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BARBICAN LIFE


way. As you grow older you get competitive about age… just like when you were a kid and it mattered, I suppose, the age pecking order. Shouldn’t matter now, but it does. Bob’s sixty-five. Work it out, that’s very nearly a decade my junior. It’s not what people think when they see us together, they have us down as practically twins, though the idea of Bob and me sharing parents is pretty ludicrous.


So, yes, I’m what they call ‘spry’. I quite like that word. Comes up a lot in the crosswords.


But on Saturday morning I’m feeling anything but spry. I am feeling, you might say, my age. Not that I can detect anything physically wrong with me, so it must be in my head. Panic, yes, I’m afraid that must be the cause of this… malaise. I’d never played on a real golf course before. I couldn’t admit this to Bob. He might never have challenged me to a game, for one thing, and really, I have to confess, I was happy to take him on. David against Goliath. Bloody stupid it seems now.


Saturday breakfast was horrible. I had to go to the loo three times. Then I lost my way in the lanes so I was ten minutes late for our meeting in the clubhouse, and Bob hates anyone being late. Then I had to hire clubs, and they were old ones with scuffed irons and a putter like a croquet mallet. I put on my new golf shoes in the changing room and they hurt – you don’t need special shoes for Urban Golf. Then it started to rain.


“Ready, Jim?” Bob shouted from the changing room door as I sat pulling at a silly pair of tasselled laces, hoping against hope that the rain would come down in such buckets we would have to call the whole thing off. No such luck. It was, as I discovered when we slithered down to the first tee, no more than a miserable April drizzle.


Urban Golf is perennially dry and warm. We teed off. Bob insisted on taking the ‘honour’, which is to


say going first, because it was his home territory. He plonked down his tee, put a brand new ball on top of it, then whacked it two hundred yards into a thicket of brambles. It was all I could do to stop myself laughing, which of course would not have helped my stroke.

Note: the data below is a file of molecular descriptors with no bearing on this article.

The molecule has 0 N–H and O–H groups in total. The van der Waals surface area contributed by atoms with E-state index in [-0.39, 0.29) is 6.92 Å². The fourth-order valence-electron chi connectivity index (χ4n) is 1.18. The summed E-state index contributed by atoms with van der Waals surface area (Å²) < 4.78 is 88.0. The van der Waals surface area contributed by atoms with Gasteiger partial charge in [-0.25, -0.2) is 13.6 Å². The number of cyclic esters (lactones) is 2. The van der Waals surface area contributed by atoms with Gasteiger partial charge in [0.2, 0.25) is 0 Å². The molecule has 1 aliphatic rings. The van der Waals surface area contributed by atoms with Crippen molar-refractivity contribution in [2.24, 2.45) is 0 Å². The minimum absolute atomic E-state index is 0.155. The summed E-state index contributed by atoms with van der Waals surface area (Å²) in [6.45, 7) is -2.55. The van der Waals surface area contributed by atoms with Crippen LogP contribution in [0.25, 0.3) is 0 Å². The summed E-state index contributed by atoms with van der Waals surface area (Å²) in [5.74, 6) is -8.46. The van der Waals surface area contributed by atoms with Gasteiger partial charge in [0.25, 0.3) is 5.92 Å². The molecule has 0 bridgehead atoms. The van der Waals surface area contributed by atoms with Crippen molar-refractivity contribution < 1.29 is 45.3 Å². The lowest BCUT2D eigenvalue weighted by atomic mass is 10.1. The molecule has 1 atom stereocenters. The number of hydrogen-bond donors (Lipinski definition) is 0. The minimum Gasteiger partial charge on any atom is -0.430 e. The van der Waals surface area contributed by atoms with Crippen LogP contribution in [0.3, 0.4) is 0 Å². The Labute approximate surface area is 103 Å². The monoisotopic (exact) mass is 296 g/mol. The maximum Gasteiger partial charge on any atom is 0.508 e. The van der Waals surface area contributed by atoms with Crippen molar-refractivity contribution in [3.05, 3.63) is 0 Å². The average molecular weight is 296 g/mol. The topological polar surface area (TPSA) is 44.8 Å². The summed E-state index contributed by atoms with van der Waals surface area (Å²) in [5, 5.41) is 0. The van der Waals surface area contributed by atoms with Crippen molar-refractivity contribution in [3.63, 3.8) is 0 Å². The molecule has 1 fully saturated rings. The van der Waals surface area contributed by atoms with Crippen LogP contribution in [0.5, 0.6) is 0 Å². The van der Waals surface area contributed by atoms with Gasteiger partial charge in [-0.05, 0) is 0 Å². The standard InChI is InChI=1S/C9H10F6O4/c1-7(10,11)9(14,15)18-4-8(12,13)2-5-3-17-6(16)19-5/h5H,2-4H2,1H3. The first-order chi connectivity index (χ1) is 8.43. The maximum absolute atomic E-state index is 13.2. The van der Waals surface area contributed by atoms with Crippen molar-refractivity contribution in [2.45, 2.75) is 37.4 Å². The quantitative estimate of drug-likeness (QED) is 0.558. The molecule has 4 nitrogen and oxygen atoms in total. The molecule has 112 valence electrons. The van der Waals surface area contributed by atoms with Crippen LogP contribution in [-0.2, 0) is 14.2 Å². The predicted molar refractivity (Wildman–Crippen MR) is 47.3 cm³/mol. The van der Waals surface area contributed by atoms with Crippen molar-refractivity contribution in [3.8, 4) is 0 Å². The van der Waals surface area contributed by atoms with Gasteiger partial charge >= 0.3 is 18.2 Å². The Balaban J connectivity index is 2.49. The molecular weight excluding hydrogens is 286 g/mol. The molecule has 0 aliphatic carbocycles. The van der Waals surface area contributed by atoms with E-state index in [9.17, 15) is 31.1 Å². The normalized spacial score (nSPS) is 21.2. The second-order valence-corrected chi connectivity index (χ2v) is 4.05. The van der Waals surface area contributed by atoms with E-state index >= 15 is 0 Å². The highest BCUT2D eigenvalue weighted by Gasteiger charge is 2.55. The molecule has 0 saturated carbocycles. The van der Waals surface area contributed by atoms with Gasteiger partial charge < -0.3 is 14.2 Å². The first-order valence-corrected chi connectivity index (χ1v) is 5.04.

So while Bob was still muttering oaths under his breath, I teed up my ball (one they’d sold me in the professional’s shop very cheaply, as they’d obviously fished it out of a lake or a patch of reedy marsh), lined it up for my driver, making sure I put my left foot in line with the tee, swung the club back straight and slowly, then swivelled my foot as I swung it forwards, my hands following through in the direction of the distant flag… and, no, I didn’t miss, I hit it rather true actually and the ball flew off and up and down again, maybe not quite two hundred yards, but straight at the pin, as the commentators say. Honestly, by the fifth hole I was ahead of Bob by five strokes. But why was Bob so unconcerned? By all rights he should have been panicking by now, furious with himself… or me. That’s the male way, and nobody is more male than “Tich”.


Sure enough my luck did begin to turn, but not for any reason I could have anticipated. It began on the eighth hole, after we’d halved (that is to say equalled each other’s score) on the sixth and seventh.


What happened was this. Bob suddenly started talking about our wives. For the first few holes it had been all, “Bad luck, Tich, old man!” from my side and “I think I see your ball over there behind the green” and “A sand wedge should get you out of the bunker.” But when Bob asked me if Marjorie played golf and I replied that she could never stand it, he said as we walked off the seventh green, “Jean, you know, Jean was just the opposite,” he said. “Loved the bloody game. In fact she was so keen she used to beat the crap out of me every time we played. I really hated losing to


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her. I just can’t stand losing. In fact…” he said, pausing and extracting a club from his bag, “that’s why I killed her.”


Of course that stopped me in my tracks. I started to ask what he meant, but Bob was striding away towards his ball and I had to stop to play mine, because it was further away from the green than his.


When I played I really wasn’t concentrating, in fact I was quivering all over, and I hit my ball about fifty yards into a gorse bush that lay in ambush just off the fairway.


“Bad luck, Jim,” Bob shouted over his shoulder. “Me to play.” And he whacked what was probably a seven iron over the dogleg and straight into the heart of the green.


I took nine to get down on a par four hole.


I never recovered. Bob won by about ten strokes in the end. I went round in a total of a hundred and twelve.


He never cleared it up, though, never explained his remark, even though I kept trying. It wasn’t until the fabled nineteenth hole, at the bar, that he finally began to tell me the story. “You never knew Jean, did you?”


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